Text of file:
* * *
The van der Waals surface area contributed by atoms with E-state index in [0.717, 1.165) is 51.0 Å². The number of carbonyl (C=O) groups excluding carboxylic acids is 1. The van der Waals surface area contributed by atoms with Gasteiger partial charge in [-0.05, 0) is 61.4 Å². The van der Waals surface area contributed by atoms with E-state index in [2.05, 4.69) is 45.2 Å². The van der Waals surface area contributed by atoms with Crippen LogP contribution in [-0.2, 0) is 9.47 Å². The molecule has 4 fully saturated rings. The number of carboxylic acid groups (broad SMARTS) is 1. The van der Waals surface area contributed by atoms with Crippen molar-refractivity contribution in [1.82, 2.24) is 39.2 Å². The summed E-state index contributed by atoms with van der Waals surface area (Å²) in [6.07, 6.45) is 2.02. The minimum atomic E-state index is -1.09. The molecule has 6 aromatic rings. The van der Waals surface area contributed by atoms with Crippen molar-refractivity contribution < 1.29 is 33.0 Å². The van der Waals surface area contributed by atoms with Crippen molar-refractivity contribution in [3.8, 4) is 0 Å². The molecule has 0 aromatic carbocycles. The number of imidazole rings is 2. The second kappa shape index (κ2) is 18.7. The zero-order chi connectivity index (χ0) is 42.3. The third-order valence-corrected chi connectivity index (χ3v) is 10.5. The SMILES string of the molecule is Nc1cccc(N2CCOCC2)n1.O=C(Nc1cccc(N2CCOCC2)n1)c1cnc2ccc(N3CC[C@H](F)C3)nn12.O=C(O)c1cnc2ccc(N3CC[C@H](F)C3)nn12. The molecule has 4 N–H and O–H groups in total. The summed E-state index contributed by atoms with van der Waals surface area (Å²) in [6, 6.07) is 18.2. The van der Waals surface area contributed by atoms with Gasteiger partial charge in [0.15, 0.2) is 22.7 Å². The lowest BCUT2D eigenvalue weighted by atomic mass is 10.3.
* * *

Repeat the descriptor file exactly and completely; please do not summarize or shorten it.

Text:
The van der Waals surface area contributed by atoms with E-state index in [0.717, 1.165) is 51.0 Å². The number of carbonyl (C=O) groups excluding carboxylic acids is 1. The van der Waals surface area contributed by atoms with Gasteiger partial charge in [-0.05, 0) is 61.4 Å². The van der Waals surface area contributed by atoms with E-state index in [2.05, 4.69) is 45.2 Å². The van der Waals surface area contributed by atoms with Crippen LogP contribution in [-0.2, 0) is 9.47 Å². The molecule has 4 fully saturated rings. The number of carboxylic acid groups (broad SMARTS) is 1. The van der Waals surface area contributed by atoms with Crippen molar-refractivity contribution in [1.82, 2.24) is 39.2 Å². The summed E-state index contributed by atoms with van der Waals surface area (Å²) in [6.07, 6.45) is 2.02. The minimum atomic E-state index is -1.09. The molecule has 6 aromatic rings. The van der Waals surface area contributed by atoms with Crippen molar-refractivity contribution < 1.29 is 33.0 Å². The van der Waals surface area contributed by atoms with Crippen molar-refractivity contribution in [3.8, 4) is 0 Å². The molecule has 0 aromatic carbocycles. The number of imidazole rings is 2. The second kappa shape index (κ2) is 18.7. The zero-order chi connectivity index (χ0) is 42.3. The third-order valence-corrected chi connectivity index (χ3v) is 10.5. The SMILES string of the molecule is Nc1cccc(N2CCOCC2)n1.O=C(Nc1cccc(N2CCOCC2)n1)c1cnc2ccc(N3CC[C@H](F)C3)nn12.O=C(O)c1cnc2ccc(N3CC[C@H](F)C3)nn12. The molecule has 4 N–H and O–H groups in total. The summed E-state index contributed by atoms with van der Waals surface area (Å²) in [6, 6.07) is 18.2. The van der Waals surface area contributed by atoms with Gasteiger partial charge in [0.15, 0.2) is 22.7 Å². The lowest BCUT2D eigenvalue weighted by atomic mass is 10.3.